GLOSSARY



Terms for fountain pen collectors


Bakelite
Often incorrect term for every plastic material. Bakelite is not used very frequently from manufacturers for the production of fountain pens.

Celluloid
Celluloid is the name of a class of compounds created from nitrocellulose and camphor, plus dyes and other agents. At the early pen production aera from some manufacturers gladly used material for caps and barrels. Widely used at 1920 and also later. Easily molded and shaped in every colour being requested. Celluloid is highly flammable and is no longer widely used.

Chrome-plated nickel steel
Chrome-plated nickel steel is a mixture of metals to consist of iron and chrome, nickel, molybdenum or manganese. This alloy would be used from Pelikan approximately from 1940 up to 1950 instead of gold to manufacture nibs. This nibs have also a high quality and flexibility like those from gold. User of vintage pens praise such nib as very well pens.

Demonstrator
Writing instruments (fountain pens, ballpoints, pencils) made of transparent materials are known as Demonstrator. Also pens or pencils that has cutouts. Primarily manufactured for dealers to demonstrate their function.




Ebonite
Ebonite or vulcanite, early naturally-derived plastic made by vulcanizing latex rubber with a large proportion of sulphur.
look also to hard rubber.

Feed
The feed is the part on which the nib rests, and which supplies the nib with ink. Feeds are typically made from hard rubber or plastic. Pelikan produced their feeds up to the 1950s from hard rubber after this time from modern plastic.




feed hardrubber
   
feed plastic


Gold filled - gold plated
Gold filled is made by placing a piece of brass or other cheaper base metal and placing it between 2 pieces of gold. The 3 pieces were then bonded together to make one piece of metal. It was then run through rollers until it was thinned down to the desired thickness.
Plating is the general name of surface-covering techniques in which a metal is coated onto a solid surface. It is also used for decorative purposes, typically to provide a silver or gold exterior. Electroplating is one of the plating techniques.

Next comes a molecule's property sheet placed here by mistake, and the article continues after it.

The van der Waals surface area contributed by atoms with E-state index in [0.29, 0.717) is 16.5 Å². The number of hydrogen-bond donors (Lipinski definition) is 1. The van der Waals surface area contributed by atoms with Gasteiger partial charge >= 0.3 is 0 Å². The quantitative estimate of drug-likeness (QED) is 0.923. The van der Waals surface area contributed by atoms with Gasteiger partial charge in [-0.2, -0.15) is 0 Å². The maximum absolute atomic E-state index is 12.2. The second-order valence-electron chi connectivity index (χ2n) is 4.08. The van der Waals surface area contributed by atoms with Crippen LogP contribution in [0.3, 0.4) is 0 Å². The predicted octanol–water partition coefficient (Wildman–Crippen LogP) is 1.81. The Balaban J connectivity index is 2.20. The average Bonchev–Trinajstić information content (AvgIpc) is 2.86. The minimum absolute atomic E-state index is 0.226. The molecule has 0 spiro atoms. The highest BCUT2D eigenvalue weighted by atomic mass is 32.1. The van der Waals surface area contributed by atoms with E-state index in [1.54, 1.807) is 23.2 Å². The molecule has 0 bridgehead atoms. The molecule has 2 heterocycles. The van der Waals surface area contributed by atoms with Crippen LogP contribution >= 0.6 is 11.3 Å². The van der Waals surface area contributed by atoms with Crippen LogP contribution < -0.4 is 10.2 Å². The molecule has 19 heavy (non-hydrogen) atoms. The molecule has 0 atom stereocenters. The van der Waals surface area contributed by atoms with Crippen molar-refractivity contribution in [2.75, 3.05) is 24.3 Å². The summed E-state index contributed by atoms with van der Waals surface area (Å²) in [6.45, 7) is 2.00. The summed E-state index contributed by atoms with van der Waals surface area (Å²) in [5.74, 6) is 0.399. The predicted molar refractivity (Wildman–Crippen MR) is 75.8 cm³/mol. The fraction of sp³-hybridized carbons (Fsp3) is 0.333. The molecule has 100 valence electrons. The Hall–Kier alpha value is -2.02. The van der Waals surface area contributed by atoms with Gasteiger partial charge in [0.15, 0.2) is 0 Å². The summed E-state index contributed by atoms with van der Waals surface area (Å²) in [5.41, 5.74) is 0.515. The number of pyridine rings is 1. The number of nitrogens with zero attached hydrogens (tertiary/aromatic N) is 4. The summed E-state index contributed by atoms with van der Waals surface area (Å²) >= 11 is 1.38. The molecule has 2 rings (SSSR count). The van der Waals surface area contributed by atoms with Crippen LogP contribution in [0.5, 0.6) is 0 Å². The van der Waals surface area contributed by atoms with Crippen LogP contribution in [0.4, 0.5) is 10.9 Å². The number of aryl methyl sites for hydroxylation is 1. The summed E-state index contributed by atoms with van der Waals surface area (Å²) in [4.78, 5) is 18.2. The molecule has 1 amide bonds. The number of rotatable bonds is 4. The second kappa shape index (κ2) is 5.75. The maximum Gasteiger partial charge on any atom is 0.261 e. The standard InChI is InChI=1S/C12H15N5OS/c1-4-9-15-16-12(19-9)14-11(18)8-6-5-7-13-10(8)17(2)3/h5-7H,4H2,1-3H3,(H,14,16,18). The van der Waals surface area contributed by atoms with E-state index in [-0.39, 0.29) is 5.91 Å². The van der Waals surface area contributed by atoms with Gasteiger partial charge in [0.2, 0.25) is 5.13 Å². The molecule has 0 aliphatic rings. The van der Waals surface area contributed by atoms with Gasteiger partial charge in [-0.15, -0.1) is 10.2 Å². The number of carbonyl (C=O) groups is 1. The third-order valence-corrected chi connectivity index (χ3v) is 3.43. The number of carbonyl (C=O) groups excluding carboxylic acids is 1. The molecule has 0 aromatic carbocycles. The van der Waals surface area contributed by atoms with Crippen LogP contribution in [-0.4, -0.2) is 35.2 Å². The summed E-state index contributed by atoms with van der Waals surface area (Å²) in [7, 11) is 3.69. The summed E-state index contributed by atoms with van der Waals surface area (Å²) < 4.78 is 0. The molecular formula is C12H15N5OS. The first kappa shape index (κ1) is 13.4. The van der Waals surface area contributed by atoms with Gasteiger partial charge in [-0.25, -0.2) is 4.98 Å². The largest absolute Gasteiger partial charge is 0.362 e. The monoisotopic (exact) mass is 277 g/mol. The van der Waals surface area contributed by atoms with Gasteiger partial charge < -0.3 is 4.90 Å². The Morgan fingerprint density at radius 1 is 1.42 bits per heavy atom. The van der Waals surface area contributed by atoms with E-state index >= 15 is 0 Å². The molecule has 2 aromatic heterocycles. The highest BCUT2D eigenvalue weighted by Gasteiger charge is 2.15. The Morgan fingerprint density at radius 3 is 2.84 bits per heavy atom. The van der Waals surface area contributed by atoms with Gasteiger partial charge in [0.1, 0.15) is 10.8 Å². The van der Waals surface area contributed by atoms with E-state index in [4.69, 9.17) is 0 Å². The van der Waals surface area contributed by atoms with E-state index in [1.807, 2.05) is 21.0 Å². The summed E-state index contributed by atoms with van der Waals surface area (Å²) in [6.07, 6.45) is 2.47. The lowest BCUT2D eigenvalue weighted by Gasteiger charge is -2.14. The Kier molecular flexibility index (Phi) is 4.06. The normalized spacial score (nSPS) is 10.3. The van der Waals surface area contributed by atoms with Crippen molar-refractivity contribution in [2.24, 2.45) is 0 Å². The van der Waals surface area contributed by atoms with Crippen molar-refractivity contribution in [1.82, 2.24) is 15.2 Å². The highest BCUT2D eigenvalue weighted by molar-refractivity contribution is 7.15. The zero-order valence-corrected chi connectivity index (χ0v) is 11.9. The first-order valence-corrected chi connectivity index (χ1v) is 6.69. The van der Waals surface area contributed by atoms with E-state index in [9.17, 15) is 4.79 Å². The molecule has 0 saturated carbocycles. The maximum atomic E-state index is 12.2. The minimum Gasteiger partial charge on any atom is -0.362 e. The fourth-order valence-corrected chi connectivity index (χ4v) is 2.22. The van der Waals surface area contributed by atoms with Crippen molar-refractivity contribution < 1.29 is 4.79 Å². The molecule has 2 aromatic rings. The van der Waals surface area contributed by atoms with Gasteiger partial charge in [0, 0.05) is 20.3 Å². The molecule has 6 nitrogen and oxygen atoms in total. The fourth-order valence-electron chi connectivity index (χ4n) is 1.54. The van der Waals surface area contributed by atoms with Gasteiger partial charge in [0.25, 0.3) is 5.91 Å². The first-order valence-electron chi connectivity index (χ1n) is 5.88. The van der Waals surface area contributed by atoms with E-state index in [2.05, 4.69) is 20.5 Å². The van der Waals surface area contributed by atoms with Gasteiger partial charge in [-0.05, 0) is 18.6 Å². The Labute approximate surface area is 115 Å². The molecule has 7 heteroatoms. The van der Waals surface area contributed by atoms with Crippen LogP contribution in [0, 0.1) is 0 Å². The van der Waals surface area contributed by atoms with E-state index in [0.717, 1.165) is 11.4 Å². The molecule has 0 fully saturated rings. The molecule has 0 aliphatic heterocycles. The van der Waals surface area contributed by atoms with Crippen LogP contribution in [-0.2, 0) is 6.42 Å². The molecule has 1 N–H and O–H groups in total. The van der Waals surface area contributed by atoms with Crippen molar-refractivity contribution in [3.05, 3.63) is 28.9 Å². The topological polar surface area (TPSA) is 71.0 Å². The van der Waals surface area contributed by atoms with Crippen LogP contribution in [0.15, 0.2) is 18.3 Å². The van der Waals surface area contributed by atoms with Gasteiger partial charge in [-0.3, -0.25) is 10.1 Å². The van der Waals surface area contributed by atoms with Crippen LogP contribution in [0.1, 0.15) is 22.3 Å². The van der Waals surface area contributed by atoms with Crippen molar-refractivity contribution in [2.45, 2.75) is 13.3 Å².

gold-filled: Describes a base metal part with a layer of heavy gilding fused to its surface
gold-plated: Describes a base metal part with thinner gilding, typically applied by chemical or electrical plating with gold.

Guilloche
The guilloche is a special ornamental pattern used to decorate metal caps or also barrels at writing instruments in assistant of guilloche machines. It is possible to produce many several patterns, such as line pattern guilloche or wave shaped pattern guilloche.

 
 


Hard rubber
also known as ebonite or vulcanite, early naturally-derived plastic made by vulcanizing latex rubber with a large proportion of sulphur, the usual material for fountain pens up until the second half of the 1920, and used for decades thereafter for feeds and sections.

Iridium
Iridium like osmium is a metal with an extrem hardness. A lot of fountain pen manufacturers used this material for the "tip" of their nibs. It is much more durable as gold.

Manifold nib
Manifold nibs are very rigid nibs, produced to make copies in assistant of carbon.

 
 


Maki-e
Maki-e is the art of Japanese lacquer painting and is renowned for its beauty and artistry. The word Maki-e literally translates as “sprinkled picture” because the design is sprinkled with gold or silver powder. For the process, the rare Japanese lacquer Urushi is used in a multitude of layers which are polished many times. The design is drawn with colored lacquer onto the surface. It is then sprinkled with a multitude of lacquer-layers.


Music nibs
Nibs divided into three "tines" are commonly known as "music" nibs, as their broad line is suited for writing musical scores. This nibs also have two vent holes.

 
 


Nib
The nib of the fountain pen is usually made of stainless steel or gold. Gold nibs are tipped with a hard, wear-resistant alloy that typically utilizes metals from the platinum group. Most of the common nibs end in a round point of various sizes (fine, medium, broad). Three different lines of nibs I will show you for example.

 

hooded nib
 


 

semi-hooded nib
 


 

free mounted nib
 


Nickel silver - new silver
Nickel silver is a metal alloy of copper with nickel and often but not always zinc. It is named for its silvery appearance, and contains no elemental silver. It was used to produce for common useful things and also for writing instruments as overlays or pencils. Other common names for this alloy are German Silver, Paktong, New Silver, Alpacca or Alpaca and Argentan.

Oblique
Although the most common nibs end in a round point of various sizes (fine, medium, broad), other nib shapes are available. Examples for this are oblique and reverse oblique.

 
 


Osmium
look also to iridium, also a metall with an extrem hardness.

Palladium
Palladium is a noble metal with the chemical symbol "Pd". It is in a comparable silver manner and it was used to produce nibs for fountain pens.

Raden
Raden is a traditional Japanese decorative craft used for lacquer ware and woodwork. These sheets are cut into narrow strips and then fixed to the cap und the barrel. Used at the Limited Edition models Kyokko and Gekko.


Rolled Gold
Like gold filled metal, but the sheets were rolled out before being bonded. This is a cheaper material than gold filled and wears faster.

Sterling silver
Sterling silver is an alloy of silver containing 92.5% pure silver and 7.5% other metals, usually copper. The minimum fineness is 925. More easily molded and shaped as pure silver because the copper part. It is also more fragile than silver against dents and scratches at the surface.

Vermeil
Vermeil is the term for gold plated silver.